The average 30-year fixed-rate home loan rate dropped to 4.32% this week, according to data released by Freddie Mac on Thursday. That's down from 4.5% in last week's Freddie Mac survey, and below a peak of 4.58% last month.
The average 15-year fixed rate fell to 3.37% from 3.54% a week ago, Freddie Mac reported.
Interest rates have fallen since the Federal Reserve said Sept. 18 it would continue its $85 billion in monthly bond buying, which is aimed at keeping rates down for consumers and businesses.
Before that announcement, rates had risen more than a full percentage point since early May when markets began speculating on the Fed easing its bond purchases this fall.
Rates are likely to fall below 4%, said Chris Flanagan, head of mortgage research for Bank of America Merrill Lynch.
The higher interest rates in effect over the summer are believed to helped home sales, spurring buyers to close deals and beat further rate increases. August's existing home sales were the highest in six and a half years, the National Realtors Association says.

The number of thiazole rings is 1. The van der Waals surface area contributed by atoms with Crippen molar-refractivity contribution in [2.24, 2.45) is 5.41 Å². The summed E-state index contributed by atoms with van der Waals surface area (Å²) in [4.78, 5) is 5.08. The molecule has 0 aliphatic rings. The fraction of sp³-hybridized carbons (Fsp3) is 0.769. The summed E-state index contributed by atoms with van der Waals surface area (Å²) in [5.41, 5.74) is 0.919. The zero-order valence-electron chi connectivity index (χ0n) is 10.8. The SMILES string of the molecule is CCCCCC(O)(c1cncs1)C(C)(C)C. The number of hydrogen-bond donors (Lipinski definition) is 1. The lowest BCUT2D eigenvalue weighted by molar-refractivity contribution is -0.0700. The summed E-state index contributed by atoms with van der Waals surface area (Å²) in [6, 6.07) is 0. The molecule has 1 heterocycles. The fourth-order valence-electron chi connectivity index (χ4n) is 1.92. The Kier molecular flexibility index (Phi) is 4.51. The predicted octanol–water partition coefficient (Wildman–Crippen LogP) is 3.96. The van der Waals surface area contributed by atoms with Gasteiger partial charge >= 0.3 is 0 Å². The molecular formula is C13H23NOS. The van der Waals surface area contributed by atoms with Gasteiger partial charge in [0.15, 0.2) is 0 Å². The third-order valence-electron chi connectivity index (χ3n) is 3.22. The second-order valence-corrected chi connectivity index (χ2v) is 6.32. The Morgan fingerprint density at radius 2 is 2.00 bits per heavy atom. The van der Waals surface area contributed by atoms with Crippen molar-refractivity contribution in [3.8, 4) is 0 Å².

But newer data is mixed on whether those higher rates are holding some buyers back.
The National Association of Realtors reported Thursday that contracts to buy and sell existing homes dropped 1.6% in August, the third straight monthly decline in its pending home sales index. The index is designed as an indicator of future sales, which are typically close a month or two after contracts are signed.
But the Mortgage Bankers Association weekly reports have noted a pickup in new applications for loans tied to home sales, which the trade group reports separately from refinancing loans.
The Mortgage Bankers Association on Wednesday reported a 7% increase in purchase-money applications last week, following a 3% jump the week before.